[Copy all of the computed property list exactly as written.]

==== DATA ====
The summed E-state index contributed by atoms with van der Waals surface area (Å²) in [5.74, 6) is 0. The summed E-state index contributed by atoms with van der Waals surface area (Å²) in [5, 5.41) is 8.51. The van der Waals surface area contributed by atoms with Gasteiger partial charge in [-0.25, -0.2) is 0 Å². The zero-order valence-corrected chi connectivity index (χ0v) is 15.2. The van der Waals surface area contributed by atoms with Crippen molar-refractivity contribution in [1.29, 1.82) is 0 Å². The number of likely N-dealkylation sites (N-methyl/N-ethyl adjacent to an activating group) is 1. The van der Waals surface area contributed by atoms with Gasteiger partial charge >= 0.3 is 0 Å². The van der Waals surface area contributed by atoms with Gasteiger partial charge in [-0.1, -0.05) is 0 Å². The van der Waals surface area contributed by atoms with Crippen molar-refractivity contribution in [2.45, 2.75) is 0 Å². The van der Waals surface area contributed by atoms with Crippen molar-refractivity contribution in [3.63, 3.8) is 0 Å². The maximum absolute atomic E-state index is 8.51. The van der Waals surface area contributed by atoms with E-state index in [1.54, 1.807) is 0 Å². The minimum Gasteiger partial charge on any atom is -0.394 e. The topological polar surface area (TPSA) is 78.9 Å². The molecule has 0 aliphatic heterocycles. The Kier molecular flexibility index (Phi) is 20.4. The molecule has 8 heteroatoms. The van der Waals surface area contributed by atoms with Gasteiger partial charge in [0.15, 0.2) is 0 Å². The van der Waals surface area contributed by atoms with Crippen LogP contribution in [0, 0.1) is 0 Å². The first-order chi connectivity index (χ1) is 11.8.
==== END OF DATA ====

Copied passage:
The summed E-state index contributed by atoms with van der Waals surface area (Å²) in [5.74, 6) is 0. The summed E-state index contributed by atoms with van der Waals surface area (Å²) in [5, 5.41) is 8.51. The van der Waals surface area contributed by atoms with Gasteiger partial charge in [-0.25, -0.2) is 0 Å². The zero-order valence-corrected chi connectivity index (χ0v) is 15.2. The van der Waals surface area contributed by atoms with Crippen molar-refractivity contribution in [1.29, 1.82) is 0 Å². The number of likely N-dealkylation sites (N-methyl/N-ethyl adjacent to an activating group) is 1. The van der Waals surface area contributed by atoms with Gasteiger partial charge >= 0.3 is 0 Å². The van der Waals surface area contributed by atoms with Gasteiger partial charge in [-0.1, -0.05) is 0 Å². The van der Waals surface area contributed by atoms with Crippen molar-refractivity contribution in [2.45, 2.75) is 0 Å². The van der Waals surface area contributed by atoms with Crippen molar-refractivity contribution in [3.63, 3.8) is 0 Å². The maximum absolute atomic E-state index is 8.51. The van der Waals surface area contributed by atoms with E-state index in [1.54, 1.807) is 0 Å². The minimum Gasteiger partial charge on any atom is -0.394 e. The topological polar surface area (TPSA) is 78.9 Å². The molecule has 0 aliphatic heterocycles. The Kier molecular flexibility index (Phi) is 20.4. The molecule has 8 heteroatoms. The van der Waals surface area contributed by atoms with Gasteiger partial charge in [0.15, 0.2) is 0 Å². The van der Waals surface area contributed by atoms with Crippen LogP contribution in [0, 0.1) is 0 Å². The first-order chi connectivity index (χ1) is 11.8.